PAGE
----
A Sicilian village on Easter Sunday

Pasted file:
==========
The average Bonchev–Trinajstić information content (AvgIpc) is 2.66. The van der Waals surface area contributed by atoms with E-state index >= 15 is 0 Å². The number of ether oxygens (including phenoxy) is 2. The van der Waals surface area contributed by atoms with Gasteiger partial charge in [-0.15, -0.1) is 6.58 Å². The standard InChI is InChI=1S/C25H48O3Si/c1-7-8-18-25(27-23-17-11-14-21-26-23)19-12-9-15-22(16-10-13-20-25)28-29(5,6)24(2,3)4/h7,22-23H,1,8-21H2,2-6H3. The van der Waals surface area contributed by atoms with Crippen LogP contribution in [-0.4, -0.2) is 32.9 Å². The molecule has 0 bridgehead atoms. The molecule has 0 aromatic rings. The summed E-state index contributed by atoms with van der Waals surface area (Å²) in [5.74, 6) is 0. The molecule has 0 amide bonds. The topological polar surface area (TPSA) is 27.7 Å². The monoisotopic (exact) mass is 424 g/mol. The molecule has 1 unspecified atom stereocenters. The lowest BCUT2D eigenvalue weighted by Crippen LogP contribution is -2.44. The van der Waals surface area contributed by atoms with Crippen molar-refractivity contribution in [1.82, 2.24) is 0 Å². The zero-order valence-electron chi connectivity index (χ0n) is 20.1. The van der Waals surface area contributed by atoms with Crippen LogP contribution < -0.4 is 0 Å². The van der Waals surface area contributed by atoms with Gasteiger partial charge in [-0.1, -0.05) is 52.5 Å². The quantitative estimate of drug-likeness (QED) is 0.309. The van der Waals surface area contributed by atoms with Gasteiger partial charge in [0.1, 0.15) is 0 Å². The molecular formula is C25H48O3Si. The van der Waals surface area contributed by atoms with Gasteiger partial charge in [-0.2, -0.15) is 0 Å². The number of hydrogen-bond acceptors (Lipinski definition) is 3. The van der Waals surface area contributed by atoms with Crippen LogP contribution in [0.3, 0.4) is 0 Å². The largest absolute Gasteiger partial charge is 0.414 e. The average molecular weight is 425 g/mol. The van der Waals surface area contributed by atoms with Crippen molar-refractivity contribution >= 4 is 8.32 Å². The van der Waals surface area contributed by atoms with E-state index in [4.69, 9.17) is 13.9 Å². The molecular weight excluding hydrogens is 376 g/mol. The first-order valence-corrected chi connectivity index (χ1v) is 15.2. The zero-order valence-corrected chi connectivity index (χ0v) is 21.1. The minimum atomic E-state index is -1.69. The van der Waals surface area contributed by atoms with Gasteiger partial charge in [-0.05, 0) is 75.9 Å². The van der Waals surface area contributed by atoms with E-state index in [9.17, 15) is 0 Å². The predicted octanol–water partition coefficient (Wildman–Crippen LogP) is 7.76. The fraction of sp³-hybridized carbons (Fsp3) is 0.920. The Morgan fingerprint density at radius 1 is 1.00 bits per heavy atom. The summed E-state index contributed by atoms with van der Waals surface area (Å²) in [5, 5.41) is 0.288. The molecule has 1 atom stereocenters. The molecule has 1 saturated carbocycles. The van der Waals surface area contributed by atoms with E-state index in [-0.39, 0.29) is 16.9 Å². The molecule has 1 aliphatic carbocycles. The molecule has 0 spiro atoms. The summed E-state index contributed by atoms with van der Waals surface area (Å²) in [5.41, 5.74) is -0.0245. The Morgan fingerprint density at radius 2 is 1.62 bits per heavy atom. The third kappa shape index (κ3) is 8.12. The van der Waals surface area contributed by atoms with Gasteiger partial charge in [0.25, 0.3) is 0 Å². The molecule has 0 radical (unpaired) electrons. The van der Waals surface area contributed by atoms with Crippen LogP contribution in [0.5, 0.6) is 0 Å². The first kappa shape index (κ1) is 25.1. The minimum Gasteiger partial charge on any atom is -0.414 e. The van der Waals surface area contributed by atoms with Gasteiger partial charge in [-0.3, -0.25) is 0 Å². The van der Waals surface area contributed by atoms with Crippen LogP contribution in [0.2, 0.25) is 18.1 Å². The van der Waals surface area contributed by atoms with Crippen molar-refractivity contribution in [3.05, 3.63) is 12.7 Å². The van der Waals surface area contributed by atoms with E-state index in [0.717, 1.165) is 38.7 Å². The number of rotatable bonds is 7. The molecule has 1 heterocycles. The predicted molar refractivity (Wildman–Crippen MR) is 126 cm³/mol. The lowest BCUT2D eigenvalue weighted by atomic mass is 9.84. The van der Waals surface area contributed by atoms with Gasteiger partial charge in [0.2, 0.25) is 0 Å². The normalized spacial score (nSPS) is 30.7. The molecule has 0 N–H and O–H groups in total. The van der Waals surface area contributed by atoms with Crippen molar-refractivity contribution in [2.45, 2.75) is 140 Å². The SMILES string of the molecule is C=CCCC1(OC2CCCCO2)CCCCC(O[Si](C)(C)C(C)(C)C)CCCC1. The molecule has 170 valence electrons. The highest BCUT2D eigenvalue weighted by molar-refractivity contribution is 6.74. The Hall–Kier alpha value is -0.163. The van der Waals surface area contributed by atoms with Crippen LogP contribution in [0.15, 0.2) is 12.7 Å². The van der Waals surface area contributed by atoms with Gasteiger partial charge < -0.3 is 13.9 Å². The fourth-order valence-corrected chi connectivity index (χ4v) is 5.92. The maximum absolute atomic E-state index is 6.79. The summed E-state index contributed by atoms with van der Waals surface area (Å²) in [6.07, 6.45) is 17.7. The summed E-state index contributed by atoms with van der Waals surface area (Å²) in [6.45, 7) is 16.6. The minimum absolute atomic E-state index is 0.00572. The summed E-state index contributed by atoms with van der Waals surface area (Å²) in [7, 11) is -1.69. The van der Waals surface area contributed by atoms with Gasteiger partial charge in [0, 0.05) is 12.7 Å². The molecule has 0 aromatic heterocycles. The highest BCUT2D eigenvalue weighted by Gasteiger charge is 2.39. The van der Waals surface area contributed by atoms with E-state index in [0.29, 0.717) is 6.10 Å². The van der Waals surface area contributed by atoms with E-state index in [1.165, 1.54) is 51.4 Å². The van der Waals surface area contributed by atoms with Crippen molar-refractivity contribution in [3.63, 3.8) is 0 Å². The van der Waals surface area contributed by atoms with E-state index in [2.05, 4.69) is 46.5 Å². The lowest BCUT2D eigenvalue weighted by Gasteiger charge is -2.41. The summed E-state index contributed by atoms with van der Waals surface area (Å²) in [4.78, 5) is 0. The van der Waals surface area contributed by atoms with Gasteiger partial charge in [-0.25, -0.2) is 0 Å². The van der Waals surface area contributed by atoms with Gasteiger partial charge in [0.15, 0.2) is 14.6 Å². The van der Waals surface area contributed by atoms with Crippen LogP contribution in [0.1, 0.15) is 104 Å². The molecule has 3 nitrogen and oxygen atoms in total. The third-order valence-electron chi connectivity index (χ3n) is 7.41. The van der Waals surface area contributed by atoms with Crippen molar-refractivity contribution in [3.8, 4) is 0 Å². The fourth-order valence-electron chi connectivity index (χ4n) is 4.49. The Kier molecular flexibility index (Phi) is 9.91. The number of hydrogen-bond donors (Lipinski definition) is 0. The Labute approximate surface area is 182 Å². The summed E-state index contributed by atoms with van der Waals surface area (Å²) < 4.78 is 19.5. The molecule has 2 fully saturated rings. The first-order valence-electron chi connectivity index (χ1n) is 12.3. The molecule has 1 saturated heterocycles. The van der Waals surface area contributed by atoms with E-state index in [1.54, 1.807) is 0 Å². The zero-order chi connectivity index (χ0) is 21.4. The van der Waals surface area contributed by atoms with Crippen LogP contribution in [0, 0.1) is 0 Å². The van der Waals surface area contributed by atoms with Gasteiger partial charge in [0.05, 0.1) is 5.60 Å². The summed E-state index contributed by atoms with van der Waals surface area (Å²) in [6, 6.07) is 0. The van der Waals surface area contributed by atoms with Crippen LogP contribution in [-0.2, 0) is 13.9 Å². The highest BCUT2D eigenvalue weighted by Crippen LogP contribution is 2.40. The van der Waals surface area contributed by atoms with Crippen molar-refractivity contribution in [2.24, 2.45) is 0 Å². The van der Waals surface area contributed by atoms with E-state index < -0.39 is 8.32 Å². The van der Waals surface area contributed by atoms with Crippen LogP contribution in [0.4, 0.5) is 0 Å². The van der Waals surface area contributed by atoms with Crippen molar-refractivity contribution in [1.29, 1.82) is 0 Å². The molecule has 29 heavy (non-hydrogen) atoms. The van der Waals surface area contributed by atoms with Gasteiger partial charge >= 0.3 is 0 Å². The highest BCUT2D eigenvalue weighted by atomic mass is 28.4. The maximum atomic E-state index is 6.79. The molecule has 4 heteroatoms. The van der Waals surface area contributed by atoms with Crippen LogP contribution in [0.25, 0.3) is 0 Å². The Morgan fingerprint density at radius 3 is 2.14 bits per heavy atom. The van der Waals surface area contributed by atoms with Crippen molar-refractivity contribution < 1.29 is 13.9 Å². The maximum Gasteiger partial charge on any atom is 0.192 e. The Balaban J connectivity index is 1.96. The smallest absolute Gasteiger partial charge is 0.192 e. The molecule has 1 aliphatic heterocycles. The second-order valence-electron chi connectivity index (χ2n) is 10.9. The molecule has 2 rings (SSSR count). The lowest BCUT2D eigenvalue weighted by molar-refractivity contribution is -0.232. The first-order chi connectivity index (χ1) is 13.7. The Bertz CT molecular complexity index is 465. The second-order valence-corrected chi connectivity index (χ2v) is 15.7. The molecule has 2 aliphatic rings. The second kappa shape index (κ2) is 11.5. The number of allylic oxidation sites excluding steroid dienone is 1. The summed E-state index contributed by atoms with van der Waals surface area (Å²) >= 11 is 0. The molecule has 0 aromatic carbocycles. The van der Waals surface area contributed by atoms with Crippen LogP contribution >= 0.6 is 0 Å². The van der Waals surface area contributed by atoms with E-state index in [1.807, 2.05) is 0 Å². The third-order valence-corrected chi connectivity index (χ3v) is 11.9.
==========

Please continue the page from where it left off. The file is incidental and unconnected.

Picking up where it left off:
The people are gathering to celebrate Easter mass at church. The peasant girl Santuzza appears, tormented by jealous doubts that her fiancé Turiddu has been unfaithful to her and is once again seeing his former love, the coquette Lola who is now Alfio's wife. She asks Lucia, Turiddu's mother, where her fiancé is; Lucia responds that he has gone to the next village to fetch wine. Their conversation is interrupted by the boisterous appearance of the merry Alfio singing a passionate song. Alfio mentions in passing that he has just seen Turiddu near his own house, which heightens Santuzza's suspicions even more. She entrusts her fears to Lucia when Alfio departs. The girl's words reveal that Turiddu was once passionately in love with Lola and wished to marry her, but was forced to leave the village and enlist in the army; when he returned and found his darling already married to Alfio, he initially sank into melancholy, though gradually he developed a fondness for Santuzza and proposed to her; not knowing this, Lola employed every trick at hand to attract Turiddu once more. Lucia, devastated at such news, goes to church while Santuzza waits for Turiddu, determined to make him admit everything. Turiddu appears. Santuzza immediately begins to interrogate him jealously; he dissembles, gives evasive answers and lies. At the height of their argument, Lola appears and, singing a melody, flirts ironically with Turiddu. The women exchange caustic remarks. Lola goes off to church. The scene eventually confirms all of Santuzza's suspicions. She starts on her betrothed again and he, losing his self-control, pushes her aside and follows Lola to church. In utter despair, the girl resolves on revenge. Fate itself has decreed that she should meet Alfio, to whom she reveals his wife's unfaithfulness with Turiddu. Alfio's merriment becomes instantly transformed into an explosion of fiery wrath. Desperate for revenge, he and Santuzza leave together. Mass has by now ended. A group of men and women are gathered around the inn drinking wine. Turiddu and Lola are among them. There is a sense of joy and song and laughter. Alfio appears. Turiddu pours out some wine and offers Alfio a drink, which the latter rudely declines. The women, sensing a quarrel brewing, make themselves scarce. The rivals understand one another – a fight between them is now inevitable. According to Sicilian custom, they embrace, Turiddu moreover biting Alfio's ear. All depart. Turiddu calls on his mother and tells her that he is not himself and wishes to take a little walk. He asks her to bless him and that – should any disaster befall him – Santuzza not be left alone. Turiddu takes leave of his mother, kisses her and quickly departs. Lucia is shocked by her son's strange look and some curious presentiment of foreboding torments her. In alarm, she calls on Santuzza. In the distance, a great commotion can be heard, the voices coming closer and closer. Several women run in with the terrible news that Turiddu has been murdered. Santuzza and Lucia both collapse. All are shocked.